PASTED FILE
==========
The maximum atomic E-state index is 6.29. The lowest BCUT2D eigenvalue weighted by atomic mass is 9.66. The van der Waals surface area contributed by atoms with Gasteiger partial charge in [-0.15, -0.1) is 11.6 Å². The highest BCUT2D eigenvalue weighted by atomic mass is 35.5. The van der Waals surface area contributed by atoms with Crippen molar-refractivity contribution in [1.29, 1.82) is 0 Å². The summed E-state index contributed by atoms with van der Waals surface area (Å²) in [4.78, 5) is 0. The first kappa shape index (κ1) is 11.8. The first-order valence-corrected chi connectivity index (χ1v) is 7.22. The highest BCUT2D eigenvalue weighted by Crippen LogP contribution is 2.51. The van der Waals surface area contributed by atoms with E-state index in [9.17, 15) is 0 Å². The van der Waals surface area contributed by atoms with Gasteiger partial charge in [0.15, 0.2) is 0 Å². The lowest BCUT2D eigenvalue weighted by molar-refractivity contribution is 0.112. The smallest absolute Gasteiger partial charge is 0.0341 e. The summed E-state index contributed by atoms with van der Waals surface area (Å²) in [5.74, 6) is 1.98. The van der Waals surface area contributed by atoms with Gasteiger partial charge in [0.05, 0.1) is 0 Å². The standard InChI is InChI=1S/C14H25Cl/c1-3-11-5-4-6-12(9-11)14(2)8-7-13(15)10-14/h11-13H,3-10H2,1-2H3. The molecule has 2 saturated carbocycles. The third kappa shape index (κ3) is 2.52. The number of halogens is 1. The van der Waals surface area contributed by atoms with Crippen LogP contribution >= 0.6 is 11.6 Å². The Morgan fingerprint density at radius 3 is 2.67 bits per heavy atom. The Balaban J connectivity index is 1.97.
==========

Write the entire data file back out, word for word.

The maximum atomic E-state index is 6.29. The lowest BCUT2D eigenvalue weighted by atomic mass is 9.66. The van der Waals surface area contributed by atoms with Gasteiger partial charge in [-0.15, -0.1) is 11.6 Å². The highest BCUT2D eigenvalue weighted by atomic mass is 35.5. The van der Waals surface area contributed by atoms with Crippen molar-refractivity contribution in [1.29, 1.82) is 0 Å². The summed E-state index contributed by atoms with van der Waals surface area (Å²) in [4.78, 5) is 0. The first kappa shape index (κ1) is 11.8. The first-order valence-corrected chi connectivity index (χ1v) is 7.22. The highest BCUT2D eigenvalue weighted by Crippen LogP contribution is 2.51. The van der Waals surface area contributed by atoms with E-state index in [9.17, 15) is 0 Å². The van der Waals surface area contributed by atoms with Gasteiger partial charge in [0.15, 0.2) is 0 Å². The lowest BCUT2D eigenvalue weighted by molar-refractivity contribution is 0.112. The smallest absolute Gasteiger partial charge is 0.0341 e. The summed E-state index contributed by atoms with van der Waals surface area (Å²) in [5.74, 6) is 1.98. The van der Waals surface area contributed by atoms with Gasteiger partial charge in [0.05, 0.1) is 0 Å². The standard InChI is InChI=1S/C14H25Cl/c1-3-11-5-4-6-12(9-11)14(2)8-7-13(15)10-14/h11-13H,3-10H2,1-2H3. The molecule has 2 saturated carbocycles. The third kappa shape index (κ3) is 2.52. The number of halogens is 1. The van der Waals surface area contributed by atoms with Crippen LogP contribution >= 0.6 is 11.6 Å². The Morgan fingerprint density at radius 3 is 2.67 bits per heavy atom. The Balaban J connectivity index is 1.97.